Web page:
Thursday, May 10, 2018

History of diabetes

The first evidence of diabetes was recorded in the Egyptian Papyrus written in 1500 Bc and was discovered by Egyptologist Georg Ebers in Ad 1862 during the excavation of an ancient grave in Thebes.

It was within this document that a condition of "too great emptying of urine" was noted, perhaps a reference to the syndrome of diabetes.

Madhumeh (honey urine) was graphically described as a common disease by more than one Indian physician, notably Charaka (c AD 150).

Diabetes has also been recognized in China for thousands of years, where it is attributed to yin deficiency and treated with an integrated approach that involves more than lowering blood glucose.

Aretaeus of Cappadocia, a Greek physician who practiced in Rome and Alexandria in the second century AD, was the first to distinguish between what we now call diabetes mellitus and diabetes insipidus. In his work On the Causes and Indications of Acute and Chronic Diseases, he gave detailed account of diabetes mellitus and made several astute observations, noting, for example, that the onset of diabetes commonly follows acute illness, injury, or emotional stress.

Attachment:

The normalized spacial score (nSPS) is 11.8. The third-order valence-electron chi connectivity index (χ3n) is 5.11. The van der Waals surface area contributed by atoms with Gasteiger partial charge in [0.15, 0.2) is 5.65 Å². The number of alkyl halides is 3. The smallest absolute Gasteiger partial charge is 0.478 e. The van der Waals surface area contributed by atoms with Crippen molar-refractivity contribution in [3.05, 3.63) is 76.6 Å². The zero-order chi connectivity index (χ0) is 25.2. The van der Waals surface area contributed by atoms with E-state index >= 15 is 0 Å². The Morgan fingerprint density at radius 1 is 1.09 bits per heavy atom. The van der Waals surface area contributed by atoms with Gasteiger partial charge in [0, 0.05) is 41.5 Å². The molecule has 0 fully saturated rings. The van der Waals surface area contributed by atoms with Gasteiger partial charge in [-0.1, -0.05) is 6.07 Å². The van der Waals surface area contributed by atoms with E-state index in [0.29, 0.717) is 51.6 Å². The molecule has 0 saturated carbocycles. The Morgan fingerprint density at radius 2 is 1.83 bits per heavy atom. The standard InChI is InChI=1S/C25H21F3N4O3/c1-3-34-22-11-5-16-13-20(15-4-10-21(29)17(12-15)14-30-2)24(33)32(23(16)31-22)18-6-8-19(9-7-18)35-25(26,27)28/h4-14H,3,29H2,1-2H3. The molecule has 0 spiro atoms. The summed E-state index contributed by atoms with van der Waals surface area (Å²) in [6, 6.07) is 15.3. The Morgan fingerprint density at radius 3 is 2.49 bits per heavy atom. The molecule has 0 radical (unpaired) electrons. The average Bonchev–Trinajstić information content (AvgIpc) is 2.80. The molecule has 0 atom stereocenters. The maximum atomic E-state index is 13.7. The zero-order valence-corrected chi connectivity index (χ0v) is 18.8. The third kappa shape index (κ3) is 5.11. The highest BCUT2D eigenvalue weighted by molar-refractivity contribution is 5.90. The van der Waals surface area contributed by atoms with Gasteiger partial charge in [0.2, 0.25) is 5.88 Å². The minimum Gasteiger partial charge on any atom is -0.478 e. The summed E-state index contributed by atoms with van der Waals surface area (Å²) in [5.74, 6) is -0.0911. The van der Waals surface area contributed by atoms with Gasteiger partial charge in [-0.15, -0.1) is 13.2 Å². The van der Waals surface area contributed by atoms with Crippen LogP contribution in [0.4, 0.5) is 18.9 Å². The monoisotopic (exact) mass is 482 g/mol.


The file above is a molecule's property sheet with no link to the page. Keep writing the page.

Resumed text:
Avicenna (A 980-1037), a famous Arab physician in Iran, clearly described diabetes mellitus and the “residue of honey” in the urine.

Willis in 1673 was the first doctor in modern Europe to describe, however briefly, that diabetic urine tasted ‘wonderfully sweet as if imbue with honey or sugar”.

Mathew Dobson
In 1774, Mathew Dobson, a physical practicing in Liverpool, discovered that the blood as well as the urine in diabetes, contains sugar, and from this observation he justly confirmed that the saccharine matter found in the urine is not formed in but only excreted by the kidneys.

William Prout (1785–1850) was the first to describe diabetic coma and Wilhelm Petters in 1857 demonstrated the presence of acetone in the urine of patients with diabetes. Adolf Kussmaul (1822–1902) proposed that acetonemia was the cause of diabetic coma.

Dr. Frederick Banting and his team used insulin to successfully treat a diabetic patient in 1922.
History of diabetes
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